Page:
Workshop on Software Variability Management

        International Conference on Software Engineering 2003

                            May 3, 2003
                       Portland, Oregon, USA

In a variety of approaches to software development, software 
artifacts are used in multiple contexts or for various purposes. The 
differences lead to so-called variation points in the software 
artifact. During recent years, the amount of variability that has to 
be supported by a software artifact is growing considerably and its 
management is developing as a main challenge during development, 
usage, and evolution of software artifacts.
So far, variability management is recognized as a crosscutting 
concept in software engineering that has a key role in various areas 
but that is poorly understood as an issue in its own right. In 
different facets, variability management is part of many recent 
development approaches, including but not limited to object-oriented 
frameworks, design pattern, domain-oriented languages, generative 
programming, generic components, domain and requirements analysis, 
and software product families (also called software product lines).
Successful management of variability in software artifacts leads to 
better customizable software products that are in turn likely to 
result in higher market success: in the information systems domain, 
the products are more easily adaptable to the needs of different user 
groups; in the embedded systems domain, the software can be more 
easily configured to work with different hardware and environmental 

Goal of the Workshop
Co-located with the International Conference on Software Engineering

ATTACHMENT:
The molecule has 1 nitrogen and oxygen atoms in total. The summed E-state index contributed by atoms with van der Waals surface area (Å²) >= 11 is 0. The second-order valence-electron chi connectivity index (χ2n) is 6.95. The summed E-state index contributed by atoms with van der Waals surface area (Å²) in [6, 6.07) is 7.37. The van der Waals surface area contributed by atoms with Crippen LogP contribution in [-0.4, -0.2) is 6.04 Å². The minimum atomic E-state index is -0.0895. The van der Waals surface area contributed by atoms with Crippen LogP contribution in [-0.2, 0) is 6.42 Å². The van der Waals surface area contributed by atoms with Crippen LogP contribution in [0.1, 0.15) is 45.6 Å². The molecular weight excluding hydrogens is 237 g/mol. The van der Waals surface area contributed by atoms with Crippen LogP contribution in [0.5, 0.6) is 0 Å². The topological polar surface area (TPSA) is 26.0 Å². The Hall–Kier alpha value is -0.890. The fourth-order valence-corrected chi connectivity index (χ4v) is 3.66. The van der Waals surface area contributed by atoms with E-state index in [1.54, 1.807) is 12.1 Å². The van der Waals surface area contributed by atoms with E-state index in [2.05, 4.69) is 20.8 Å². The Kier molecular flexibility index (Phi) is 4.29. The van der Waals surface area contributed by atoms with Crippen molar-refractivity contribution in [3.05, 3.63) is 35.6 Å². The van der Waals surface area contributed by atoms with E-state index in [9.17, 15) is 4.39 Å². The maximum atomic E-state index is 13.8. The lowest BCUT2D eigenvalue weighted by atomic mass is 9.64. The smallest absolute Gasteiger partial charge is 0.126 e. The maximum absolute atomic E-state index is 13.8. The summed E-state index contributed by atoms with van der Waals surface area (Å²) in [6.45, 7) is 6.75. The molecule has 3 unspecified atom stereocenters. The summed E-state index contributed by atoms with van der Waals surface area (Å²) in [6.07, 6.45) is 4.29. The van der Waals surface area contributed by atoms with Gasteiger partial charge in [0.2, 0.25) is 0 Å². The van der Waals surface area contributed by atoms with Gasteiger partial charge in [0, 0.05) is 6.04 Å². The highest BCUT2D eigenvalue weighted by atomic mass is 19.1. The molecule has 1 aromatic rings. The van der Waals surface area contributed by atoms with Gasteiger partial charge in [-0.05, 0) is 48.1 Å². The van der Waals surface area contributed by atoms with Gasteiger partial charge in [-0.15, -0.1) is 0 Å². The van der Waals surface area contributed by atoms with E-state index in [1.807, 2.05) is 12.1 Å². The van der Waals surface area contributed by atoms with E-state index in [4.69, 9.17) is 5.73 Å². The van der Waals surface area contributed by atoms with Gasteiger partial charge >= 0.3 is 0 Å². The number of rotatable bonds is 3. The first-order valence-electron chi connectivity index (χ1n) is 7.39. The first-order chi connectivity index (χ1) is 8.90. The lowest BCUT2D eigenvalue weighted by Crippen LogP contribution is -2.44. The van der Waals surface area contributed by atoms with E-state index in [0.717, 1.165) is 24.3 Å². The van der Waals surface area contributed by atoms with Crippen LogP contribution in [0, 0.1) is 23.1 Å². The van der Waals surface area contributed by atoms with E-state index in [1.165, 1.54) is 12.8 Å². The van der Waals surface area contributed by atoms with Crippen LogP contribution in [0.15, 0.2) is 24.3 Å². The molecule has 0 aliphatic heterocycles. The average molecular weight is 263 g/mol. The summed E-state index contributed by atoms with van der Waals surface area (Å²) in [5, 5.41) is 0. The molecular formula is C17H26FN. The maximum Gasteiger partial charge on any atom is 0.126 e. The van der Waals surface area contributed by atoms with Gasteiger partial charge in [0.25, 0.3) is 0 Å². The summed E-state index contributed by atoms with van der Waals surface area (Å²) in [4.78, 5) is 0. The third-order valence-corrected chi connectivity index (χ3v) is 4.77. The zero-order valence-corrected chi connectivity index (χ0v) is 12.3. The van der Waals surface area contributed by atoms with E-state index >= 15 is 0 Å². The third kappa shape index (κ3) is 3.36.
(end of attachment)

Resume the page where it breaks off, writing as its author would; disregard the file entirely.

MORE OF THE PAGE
(ICSE), the premier software engineering conference, this workshop 
intends to bring together people from industrial practice and from 
applied research in academia to present and discuss their respective 
experience with variability in software engineering.
The aim of the workshop is to study software variability management 
both from a 'problems' and from a 'solutions' perspective. The first 
part of the workshop is dedicated to identifying, classifying, and 
categorizing issues associated with software variability management 
for all phases in the lifecycle, as well as, in addition to 
technology, process and organizational aspects. Also issues 
associated with notation, assessment, design, and evolution will be 
The 'solutions' part of the workshop intends to study existing 
techniques and methods for managing software variability as well as 
proposals by workshop participants. Both existing and proposed 
technology will be assessed from a technical consistency perspective 
and evaluated for industrial applicability and feasibility.
Being a workshop, the format consists of four sessions, where the 
morning sessions start with very brief presentations followed by 
plenary discussions. The first session after lunch is devoted to 
breakout groups that focus on particular topics. During the last 
session, the results of the breakout groups are presented and 

Submission Guidelines
Submitted can be extended abstracts or position papers relevant to 
one or more of the issues mentioned in the Goal section.
Submit your paper in Adobe PDF (see instructions for submitting PDF 
files) via electronic submission.
Your paper must conform to the proceedings publication format and 
should not exceed six pages, including all text, references, 
appendices, and figures.
Send your paper as email attachment to Peter Knauber (p.knauber@fh- or Jan Bosch (
Submissions will be evaluated according to the relevance and 
originality of the work and to their ability to generate discussions 
between the participants of the workshop.
Additional and updated details are available at:

The organizers intend to publish a report containing the results of 
the workshop in, e.g., Software Engineering Notes, as well as on the 
workshop web page.

Submission Due Dates
* Submission Date:         February 1, 2003
* Acceptance/rejection:    March 1, 2003
* Camera-ready Copy:       April 1, 2003

Workshop Chairs
* Jan Bosch, University of Groningen, The Netherlands.
* Peter Knauber, University of Mannheim, Germany. P.Knauber@fh-
Workshop Organizers
* Gert Florijn, SERC, The Netherlands. 
* Danny Greefhorst, IBM Global Services, The Netherlands. 
* Kai Koskimies, Tampere University of Technology, Finland. 
* Henk Obbink, Philips Research, The Netherlands. 
* Klaus Pohl, University of Essen, Germany. 
* Paul Sorenson, University of Alberta, Edmonton, Canada.